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3 Trends Affecting the Power Industry in 2020 and Beyond

image credit: © Ekkasit Keatsirikul | Dreamstime.com

The power industry is facing rapid shifts driven largely by the inherent market challenges of integrating renewable energy into power grids. The additional and related challenges of distributed generation are quickly shifting the power landscape, and market participants will certainly feel these effects in 2020.

Here are three power industry trends driving significant change in 2020:

Trend #1: More markets are moving to real-time settlement.

In 2021, utilities traders in Australia will move from 30-minute settlement periods to 5-minute settlement periods — increasing the number of settlements from 48 to 288 each day. As countries and utilities invest in greater renewable infrastructure, the move to real-time settlement is likely to be an increasing reality in other power markets around the globe as well. Already, markets like those in Ireland and the Philippines — driven by increasing reliance on energy sources like wind power — are reshaping markets to prepare.

By moving closer to real-time settlement, utilities will be able to respond faster to changing consumer demand — ultimately reducing electricity costs for consumers and driving profit for utilities.

Trend #2: Accurate forecasting will be increasingly important to creating a stable power grid.

The rise in renewable energy will continue to challenge existing high-baseload structures in favor of distributed generation and volatile energy sources dependent on weather. As electricity generation grows increasingly volatile and decentralized, schedulers, traders, and risk managers will need to be able to react quickly to changing supply and demand conditions.

With the move to real-time and greater investment in renewables, accurate forecasting will be increasingly important to building a more reliable grid.

Trend #3: More organizations will adopt digitalization, artificial intelligence, and advanced analytics.

Outdated processes will no longer cut it as the power industry receives an influx of new data and decision points as a result of moving toward real-time markets and the adoption of renewables and distributed generation.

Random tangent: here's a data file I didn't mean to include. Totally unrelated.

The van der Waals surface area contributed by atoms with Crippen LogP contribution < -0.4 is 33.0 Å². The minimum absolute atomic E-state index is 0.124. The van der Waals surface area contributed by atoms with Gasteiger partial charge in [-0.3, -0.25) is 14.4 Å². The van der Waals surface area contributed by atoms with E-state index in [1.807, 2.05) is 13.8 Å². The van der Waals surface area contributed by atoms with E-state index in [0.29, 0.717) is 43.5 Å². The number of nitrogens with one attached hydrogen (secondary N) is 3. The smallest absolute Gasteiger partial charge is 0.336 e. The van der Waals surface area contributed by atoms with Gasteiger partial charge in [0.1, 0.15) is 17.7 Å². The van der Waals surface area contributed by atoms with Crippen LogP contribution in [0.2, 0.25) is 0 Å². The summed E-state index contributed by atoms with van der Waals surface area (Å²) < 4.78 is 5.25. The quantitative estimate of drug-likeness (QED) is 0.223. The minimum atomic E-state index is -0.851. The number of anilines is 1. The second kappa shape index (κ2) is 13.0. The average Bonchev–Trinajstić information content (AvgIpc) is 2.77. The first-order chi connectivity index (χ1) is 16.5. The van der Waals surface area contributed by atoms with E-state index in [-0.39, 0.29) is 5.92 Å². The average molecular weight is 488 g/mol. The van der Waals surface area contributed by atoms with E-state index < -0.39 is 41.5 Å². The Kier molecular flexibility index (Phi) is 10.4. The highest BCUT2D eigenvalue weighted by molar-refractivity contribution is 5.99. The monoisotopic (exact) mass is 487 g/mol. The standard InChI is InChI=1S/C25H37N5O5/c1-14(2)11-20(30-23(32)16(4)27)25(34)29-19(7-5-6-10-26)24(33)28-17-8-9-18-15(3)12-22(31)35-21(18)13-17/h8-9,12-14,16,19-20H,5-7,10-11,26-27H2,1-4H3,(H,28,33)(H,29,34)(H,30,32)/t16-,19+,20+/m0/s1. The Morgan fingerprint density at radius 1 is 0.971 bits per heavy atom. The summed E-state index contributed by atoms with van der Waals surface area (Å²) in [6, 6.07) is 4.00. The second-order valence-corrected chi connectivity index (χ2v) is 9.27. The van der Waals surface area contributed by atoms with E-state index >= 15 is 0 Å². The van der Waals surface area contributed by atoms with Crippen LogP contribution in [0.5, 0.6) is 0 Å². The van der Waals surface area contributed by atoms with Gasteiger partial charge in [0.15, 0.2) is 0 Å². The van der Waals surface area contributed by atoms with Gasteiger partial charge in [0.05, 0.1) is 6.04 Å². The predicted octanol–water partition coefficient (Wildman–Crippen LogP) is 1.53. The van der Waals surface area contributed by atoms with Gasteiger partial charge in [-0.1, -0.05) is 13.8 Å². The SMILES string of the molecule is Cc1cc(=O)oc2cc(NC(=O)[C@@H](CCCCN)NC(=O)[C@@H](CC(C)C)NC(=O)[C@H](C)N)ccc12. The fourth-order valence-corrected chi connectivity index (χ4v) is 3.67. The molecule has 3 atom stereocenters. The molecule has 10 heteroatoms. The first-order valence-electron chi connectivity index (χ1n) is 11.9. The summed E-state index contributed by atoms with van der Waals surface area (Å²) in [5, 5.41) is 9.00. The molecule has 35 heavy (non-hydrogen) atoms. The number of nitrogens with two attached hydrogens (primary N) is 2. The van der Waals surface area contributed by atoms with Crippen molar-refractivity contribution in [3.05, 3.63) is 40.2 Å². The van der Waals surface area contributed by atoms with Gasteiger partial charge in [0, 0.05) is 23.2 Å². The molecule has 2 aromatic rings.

Power and utility companies must continue to build on their technological capabilities in order to mitigate new challenges like significant increases in data and more volatile power sources.

Technology like artificial intelligence and machine learning offer traders insights into patterns like changing wind power production and peak energy demand. They also narrow the margins of uncertainty, automate previously manual operations, and allow traders to focus on high-value activities.

Investment in advanced analytics will also be critical. Schedulers, traders, and risk managers need tools to help them analyze the wealth of new data created by real-time markets and decentralized grids in order to maximize profitability and minimize risk.

2020 is not the year for the power industry to stand still. Companies must begin preparing for fundamental shifts in the power market by integrating artificial intelligence, machine learning, and advanced analytics into their processes today to ensure they are prepared for the power markets of tomorrow.

Kayne Coulter's picture

Thank Kayne for the Post!

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Discussions

Matt Chester's picture
Matt Chester on Jan 27, 2020 11:11 pm GMT

Trend #2: Accurate forecasting will be increasingly important to creating a stable power grid.

So the implied trend that will have to come eventually is that forecasting practices/technologies/algorithms will have to become better. Is that on the horizon for 2020 or will that challenge more likely go unanswered and be one of the white whales of the decade?

Ben Ettlinger's picture
Ben Ettlinger on Jan 28, 2020 2:25 pm GMT

The equation is pretty straight forward. Trending in greater accuracy in forecasting will be tied directly to the growth of renewables, non carbons, and mandated quotas. The greater the reliance on these new energy sources the greater potential for instability and the need for precise generation and load forecasting.

Ben Ettlinger's picture
Ben Ettlinger on Jan 28, 2020 2:29 pm GMT

#2 is probably the greatest threat to our industry in the next decade. Are the vendors up to the task? Are we prepared to bring on the data scientists required to build our own models?

Matt Chester's picture
Matt Chester on Jan 28, 2020 5:20 pm GMT

Are there any projections (whether from vendors, governmental organizations, utilities, or otherwise) that you think are doing the best at preparing these needs and representing accurate forecasts?

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